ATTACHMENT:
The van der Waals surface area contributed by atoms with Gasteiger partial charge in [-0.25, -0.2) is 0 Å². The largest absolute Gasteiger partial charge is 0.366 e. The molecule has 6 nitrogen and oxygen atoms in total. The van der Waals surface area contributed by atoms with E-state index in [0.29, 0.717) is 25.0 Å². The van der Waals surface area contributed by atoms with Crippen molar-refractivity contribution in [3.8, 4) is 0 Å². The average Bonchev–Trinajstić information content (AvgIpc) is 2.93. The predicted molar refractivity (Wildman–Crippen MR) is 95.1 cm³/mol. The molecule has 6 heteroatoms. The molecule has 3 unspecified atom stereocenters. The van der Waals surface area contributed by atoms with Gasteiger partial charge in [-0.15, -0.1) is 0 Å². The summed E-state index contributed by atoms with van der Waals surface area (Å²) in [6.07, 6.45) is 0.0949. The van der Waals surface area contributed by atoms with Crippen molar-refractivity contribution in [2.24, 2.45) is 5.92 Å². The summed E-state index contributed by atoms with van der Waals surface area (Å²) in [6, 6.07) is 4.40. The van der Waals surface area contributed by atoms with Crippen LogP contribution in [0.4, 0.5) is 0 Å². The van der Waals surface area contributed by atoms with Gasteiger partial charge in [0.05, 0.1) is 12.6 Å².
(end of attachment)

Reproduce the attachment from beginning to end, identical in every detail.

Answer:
The van der Waals surface area contributed by atoms with Gasteiger partial charge in [-0.25, -0.2) is 0 Å². The largest absolute Gasteiger partial charge is 0.366 e. The molecule has 6 nitrogen and oxygen atoms in total. The van der Waals surface area contributed by atoms with E-state index in [0.29, 0.717) is 25.0 Å². The van der Waals surface area contributed by atoms with Crippen molar-refractivity contribution in [3.8, 4) is 0 Å². The average Bonchev–Trinajstić information content (AvgIpc) is 2.93. The predicted molar refractivity (Wildman–Crippen MR) is 95.1 cm³/mol. The molecule has 6 heteroatoms. The molecule has 3 unspecified atom stereocenters. The van der Waals surface area contributed by atoms with Gasteiger partial charge in [-0.15, -0.1) is 0 Å². The summed E-state index contributed by atoms with van der Waals surface area (Å²) in [6.07, 6.45) is 0.0949. The van der Waals surface area contributed by atoms with Crippen molar-refractivity contribution in [2.24, 2.45) is 5.92 Å². The summed E-state index contributed by atoms with van der Waals surface area (Å²) in [6, 6.07) is 4.40. The van der Waals surface area contributed by atoms with Crippen LogP contribution in [0.4, 0.5) is 0 Å². The van der Waals surface area contributed by atoms with Gasteiger partial charge in [0.05, 0.1) is 12.6 Å².